Thomas Kugoriba, District Assembly Planning Officer, says that the district has created an enabling environment for development partners and it also ensures that communities are in favour. “Community entry is very important so before we start any project through development partners, we get in touch with the traditional authorities, interact with them and ensure they buy into the idea. We ensure that they are part of it so that they can take ownership of the project. It all boils down to good leadership.”
Effective WASH services are a source of resilience for communities under threat from COVID-19.
Interview in progress, Peter McIntyre talking to Dr Kodjo Mensah-Abrampa, Director General of the NDPC Ghana
Ghana's development aspirations are aligned with the 2030 Agenda for Sustainable Development and the Sustainable Development Goals (SDGs). Goal 6, which ensures the availability and sustainable management of water and sanitation for all, is a challenge since in 2017 19% of the population did not yet have access to at least a basic level of water services and only 36% were using safely managed water accessible on the premises. Almost one in five (18%) of the population was still practising open defecation. Service sustainability has been further challenged by the large number of non-functional water systems.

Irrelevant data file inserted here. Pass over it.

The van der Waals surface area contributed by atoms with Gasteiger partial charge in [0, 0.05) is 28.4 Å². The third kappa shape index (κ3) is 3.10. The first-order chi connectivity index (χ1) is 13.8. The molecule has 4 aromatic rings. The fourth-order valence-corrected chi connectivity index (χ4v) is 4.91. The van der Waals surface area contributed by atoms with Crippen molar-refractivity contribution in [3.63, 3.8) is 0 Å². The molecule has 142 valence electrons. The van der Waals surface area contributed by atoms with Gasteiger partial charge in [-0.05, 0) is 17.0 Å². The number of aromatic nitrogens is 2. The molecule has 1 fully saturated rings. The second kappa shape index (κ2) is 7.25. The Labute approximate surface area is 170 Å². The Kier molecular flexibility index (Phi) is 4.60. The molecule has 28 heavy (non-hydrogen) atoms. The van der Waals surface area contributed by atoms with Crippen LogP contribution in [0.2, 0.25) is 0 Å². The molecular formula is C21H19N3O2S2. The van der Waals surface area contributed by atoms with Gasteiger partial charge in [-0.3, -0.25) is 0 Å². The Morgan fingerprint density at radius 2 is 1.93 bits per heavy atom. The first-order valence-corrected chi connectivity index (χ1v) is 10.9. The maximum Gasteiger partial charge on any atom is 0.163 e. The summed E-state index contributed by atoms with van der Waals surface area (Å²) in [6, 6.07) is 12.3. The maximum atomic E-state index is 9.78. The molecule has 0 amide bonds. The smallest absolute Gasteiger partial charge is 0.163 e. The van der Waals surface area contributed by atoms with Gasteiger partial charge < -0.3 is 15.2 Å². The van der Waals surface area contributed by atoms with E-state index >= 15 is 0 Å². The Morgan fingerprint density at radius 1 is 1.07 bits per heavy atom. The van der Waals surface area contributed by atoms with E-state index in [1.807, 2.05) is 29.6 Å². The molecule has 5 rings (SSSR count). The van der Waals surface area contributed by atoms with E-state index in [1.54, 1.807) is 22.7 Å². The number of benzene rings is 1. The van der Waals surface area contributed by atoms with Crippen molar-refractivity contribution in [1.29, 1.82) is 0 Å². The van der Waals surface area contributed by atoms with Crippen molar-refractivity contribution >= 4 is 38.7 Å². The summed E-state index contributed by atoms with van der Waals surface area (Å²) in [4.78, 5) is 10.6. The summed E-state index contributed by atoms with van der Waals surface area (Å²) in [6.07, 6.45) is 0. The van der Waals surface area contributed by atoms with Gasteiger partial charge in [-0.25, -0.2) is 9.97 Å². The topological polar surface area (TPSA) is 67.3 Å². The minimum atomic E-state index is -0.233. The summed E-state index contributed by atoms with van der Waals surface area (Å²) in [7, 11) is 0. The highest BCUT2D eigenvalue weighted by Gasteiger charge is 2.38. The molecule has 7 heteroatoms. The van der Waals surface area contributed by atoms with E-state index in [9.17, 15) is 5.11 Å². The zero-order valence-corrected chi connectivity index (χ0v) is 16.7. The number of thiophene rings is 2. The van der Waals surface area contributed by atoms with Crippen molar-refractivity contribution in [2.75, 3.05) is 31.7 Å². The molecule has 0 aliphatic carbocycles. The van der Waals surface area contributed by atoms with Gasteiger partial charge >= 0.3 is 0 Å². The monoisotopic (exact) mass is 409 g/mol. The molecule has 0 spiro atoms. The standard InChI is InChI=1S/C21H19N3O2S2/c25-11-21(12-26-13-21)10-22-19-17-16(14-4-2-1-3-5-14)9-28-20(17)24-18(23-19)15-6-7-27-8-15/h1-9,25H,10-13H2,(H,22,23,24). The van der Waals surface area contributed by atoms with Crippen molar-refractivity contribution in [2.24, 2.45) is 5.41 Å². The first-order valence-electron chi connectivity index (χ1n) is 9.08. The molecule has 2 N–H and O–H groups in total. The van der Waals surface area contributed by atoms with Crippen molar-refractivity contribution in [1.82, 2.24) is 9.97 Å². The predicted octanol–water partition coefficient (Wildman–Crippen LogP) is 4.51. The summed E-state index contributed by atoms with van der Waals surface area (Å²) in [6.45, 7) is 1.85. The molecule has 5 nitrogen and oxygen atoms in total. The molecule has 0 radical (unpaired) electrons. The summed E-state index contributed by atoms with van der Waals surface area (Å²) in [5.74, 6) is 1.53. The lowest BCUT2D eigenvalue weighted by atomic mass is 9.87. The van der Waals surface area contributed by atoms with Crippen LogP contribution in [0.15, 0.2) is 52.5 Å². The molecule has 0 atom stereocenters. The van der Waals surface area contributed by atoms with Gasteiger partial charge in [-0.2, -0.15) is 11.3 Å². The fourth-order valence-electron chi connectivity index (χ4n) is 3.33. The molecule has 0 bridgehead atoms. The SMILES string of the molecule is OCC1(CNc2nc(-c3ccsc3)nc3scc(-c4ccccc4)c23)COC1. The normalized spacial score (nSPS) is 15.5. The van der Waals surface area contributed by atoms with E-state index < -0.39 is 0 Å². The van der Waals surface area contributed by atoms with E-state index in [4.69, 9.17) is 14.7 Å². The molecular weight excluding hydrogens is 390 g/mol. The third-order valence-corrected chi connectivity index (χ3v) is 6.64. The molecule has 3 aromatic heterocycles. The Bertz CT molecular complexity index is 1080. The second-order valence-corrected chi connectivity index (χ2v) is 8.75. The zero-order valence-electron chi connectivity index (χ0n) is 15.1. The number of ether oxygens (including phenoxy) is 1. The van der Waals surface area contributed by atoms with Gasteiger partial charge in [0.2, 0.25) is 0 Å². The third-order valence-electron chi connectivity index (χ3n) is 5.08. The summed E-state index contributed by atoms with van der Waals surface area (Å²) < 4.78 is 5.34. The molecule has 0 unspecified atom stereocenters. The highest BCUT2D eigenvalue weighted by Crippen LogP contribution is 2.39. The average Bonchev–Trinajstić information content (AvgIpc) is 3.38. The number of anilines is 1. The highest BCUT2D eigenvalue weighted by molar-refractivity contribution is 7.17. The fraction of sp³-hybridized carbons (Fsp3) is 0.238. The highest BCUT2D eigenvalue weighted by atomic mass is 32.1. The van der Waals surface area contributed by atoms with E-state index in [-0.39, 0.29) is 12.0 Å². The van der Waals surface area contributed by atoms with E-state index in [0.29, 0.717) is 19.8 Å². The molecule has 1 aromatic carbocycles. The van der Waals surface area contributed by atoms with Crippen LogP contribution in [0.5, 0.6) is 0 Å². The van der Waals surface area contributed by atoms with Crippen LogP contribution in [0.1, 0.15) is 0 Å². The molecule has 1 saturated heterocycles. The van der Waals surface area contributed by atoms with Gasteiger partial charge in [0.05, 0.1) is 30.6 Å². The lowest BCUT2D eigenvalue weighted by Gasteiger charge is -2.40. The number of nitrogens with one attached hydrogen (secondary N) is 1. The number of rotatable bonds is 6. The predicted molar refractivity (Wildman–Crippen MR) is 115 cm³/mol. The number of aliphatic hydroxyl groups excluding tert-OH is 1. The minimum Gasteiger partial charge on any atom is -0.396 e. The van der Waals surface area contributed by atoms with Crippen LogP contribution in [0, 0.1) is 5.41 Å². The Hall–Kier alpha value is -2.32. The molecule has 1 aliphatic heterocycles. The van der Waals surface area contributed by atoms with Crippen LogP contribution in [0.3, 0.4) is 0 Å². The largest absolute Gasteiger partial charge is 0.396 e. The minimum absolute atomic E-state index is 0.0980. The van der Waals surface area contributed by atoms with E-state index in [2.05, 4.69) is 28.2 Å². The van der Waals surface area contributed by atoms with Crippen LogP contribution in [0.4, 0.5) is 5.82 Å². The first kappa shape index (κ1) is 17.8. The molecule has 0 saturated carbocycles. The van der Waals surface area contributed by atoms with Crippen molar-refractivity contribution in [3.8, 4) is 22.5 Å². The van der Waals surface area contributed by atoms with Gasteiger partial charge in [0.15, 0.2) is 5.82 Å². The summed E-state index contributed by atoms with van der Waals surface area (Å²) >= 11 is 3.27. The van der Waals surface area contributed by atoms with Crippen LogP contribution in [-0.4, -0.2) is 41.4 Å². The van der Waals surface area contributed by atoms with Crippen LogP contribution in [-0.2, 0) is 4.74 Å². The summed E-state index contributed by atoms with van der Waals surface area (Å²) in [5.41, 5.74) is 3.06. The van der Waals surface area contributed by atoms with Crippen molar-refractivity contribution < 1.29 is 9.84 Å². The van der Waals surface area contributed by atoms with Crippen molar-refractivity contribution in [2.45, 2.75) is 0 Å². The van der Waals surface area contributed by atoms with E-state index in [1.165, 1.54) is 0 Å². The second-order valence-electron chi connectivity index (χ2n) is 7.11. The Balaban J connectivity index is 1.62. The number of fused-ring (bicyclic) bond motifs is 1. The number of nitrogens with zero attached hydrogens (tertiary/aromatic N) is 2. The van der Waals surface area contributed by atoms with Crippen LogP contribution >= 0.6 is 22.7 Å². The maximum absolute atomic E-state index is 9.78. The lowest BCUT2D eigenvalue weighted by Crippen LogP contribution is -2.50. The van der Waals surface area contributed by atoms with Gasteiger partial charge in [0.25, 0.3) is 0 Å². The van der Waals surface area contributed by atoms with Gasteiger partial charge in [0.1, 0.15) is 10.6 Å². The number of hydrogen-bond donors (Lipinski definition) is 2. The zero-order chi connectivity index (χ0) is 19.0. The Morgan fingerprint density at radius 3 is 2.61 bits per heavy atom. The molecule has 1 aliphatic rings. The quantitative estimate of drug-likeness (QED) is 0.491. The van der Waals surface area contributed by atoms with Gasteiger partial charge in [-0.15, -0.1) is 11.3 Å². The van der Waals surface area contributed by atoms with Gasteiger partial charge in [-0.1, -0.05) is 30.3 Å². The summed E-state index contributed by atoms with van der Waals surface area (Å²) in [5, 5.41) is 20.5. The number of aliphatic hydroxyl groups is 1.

In February and early March 2020, a small team from the Ghana National Development Planning Commission and IRC Ghana visited three districts of the country where innovative work is being done towards meeting the Sustainable Development Goal 6. The aim was to collect and document case studies within the WASH sector, share best practices and lessons learned to contribute further to evidence-based innovative development approaches in Ghana. The districts were Wassa East in Western Region, Bongo District in Upper East Region and Asutifi North in Ahafo Region.